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Norpac Fisheries Latest News

Kobe III – Day 3

Posted on July 15th, 2011 by Heather Ingersoll Environmental Responsibility Sustainability

On the final day of the Kobe III workshop there is increased focus on developing guidance for the way forward regarding the world wide registry of fishing vessels 10 meters or greater in length.  For the tuna RFMO’s this discussion centered upon harmonizing data for listing registered vessels, and even upon the difficulty of determining what makes up an IUU vessel.  Illegal fishing is easier to identify than unregulated or unreported fishing, and as such creates an issue for identifying such vessels from one tuna RFMO to another.
The effort to freeze capacity of developed nations and the eventual redistribution of capacity to developing nations remained a topic of interest, and the definition of capacity as it relates to “flagged vessels” of any one country, as opposed to capacity related to vessels being reflagged, which may then escape being included in the capacity of any one particular developed nation.

Much effort put into developing the wording for the initiative to establish these vessel registrations, or more accurately vessel records, and making the nexus of these records between the tuna RFMO’s.

Our founder, Thomas Kraft, has sent us some interesting updates from his seat at Kobe III

Late in the day, the US delegation, addressing allocation and capacity issues has stated they will seek to support a “Rights Based” fisheries and a worldwide registry of all fishing vessels to combat Illegal, Unreported and Unregulated (IUU) fishing. This is supporting the ISSF recommendations heard yesterday. Japan has expressed their concern that all developed nations wish to retain all available fishing allocations, but that over capacity will make that difficult for maintaining existing stocks. Recommendation for considering a freeze and then potential reduction in allocation to developed countries. Japan’s comments were directed toward purse seine fishing efforts, as Longline fishing efforts have been reduced annually for many years. This seems a rational approach, as the purse seine fishery requires much larger catch to support their operations, due to the large investment required to build a single vessel.

The Joint Technical Bycatch working committee met yesterday to discuss management of the 91% of the world’s oceans they manage, and reported their meeting today at the Kobe III Workshop. They developed 6 recommendations which includes harmonization of measures between the 5 Tuna Regional Fishery Management Organizations (tRFMO’s) and developing mechanisms for cooperation and information sharing. This is extremely important as some tRFMO’s have overlapping geographical and fish stock management responsibilities. There was a general agreement for more cooperation between the 5 and to establish a new Working Group.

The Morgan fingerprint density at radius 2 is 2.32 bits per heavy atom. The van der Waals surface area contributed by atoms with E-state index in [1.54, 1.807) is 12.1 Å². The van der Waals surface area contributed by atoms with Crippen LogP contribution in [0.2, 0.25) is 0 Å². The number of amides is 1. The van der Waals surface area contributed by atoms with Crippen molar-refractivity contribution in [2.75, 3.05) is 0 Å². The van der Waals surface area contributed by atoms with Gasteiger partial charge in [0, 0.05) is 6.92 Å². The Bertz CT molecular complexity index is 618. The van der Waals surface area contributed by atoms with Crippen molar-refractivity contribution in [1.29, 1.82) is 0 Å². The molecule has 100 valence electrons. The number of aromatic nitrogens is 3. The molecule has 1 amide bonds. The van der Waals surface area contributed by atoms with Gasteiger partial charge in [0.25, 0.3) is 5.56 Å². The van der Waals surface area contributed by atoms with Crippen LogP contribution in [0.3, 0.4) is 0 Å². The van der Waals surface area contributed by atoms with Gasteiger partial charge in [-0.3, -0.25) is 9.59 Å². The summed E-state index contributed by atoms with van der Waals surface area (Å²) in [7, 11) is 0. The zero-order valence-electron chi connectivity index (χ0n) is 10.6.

Stay tuned for more updated as the conference continues

Kobe III Event

Posted on July 12th, 2011 by Heather Ingersoll Environmental Responsibility Sustainability

Norpac Fisheries Export is excited to be attending the Third Joint Meeting of the Tuna Regional Fishery Management Organizations “Kobe III”.

Our founder is currently attending the three daylong meeting in La Jolla. The joint meeting got underway this morning with an optimistic call to action by Jane Lubchenco, Ph.D., Under Secretary of Commerce for Oceans and Atmosphere. Dr. Lubchenco confirmed the US commitment to Eco System based fisheries management based upon Scientific Support, Management, Reduction to By-Catch, elimination of IUU Fishing, and international cooperation. Dr. Lubchenco stated that by the end of 2011 the US will have measures in place for the management of the 528 federally managed stocks.
Further, Dr. Lubchnko stated that rebuilding all US fishery stocks is a priority which when achieved, will add  $31 Billion dollars to the US economy, as well as 500,000 jobs, as well as increase dockside revenue to fishermen by 50%.

To learn more  visit www.iattc.org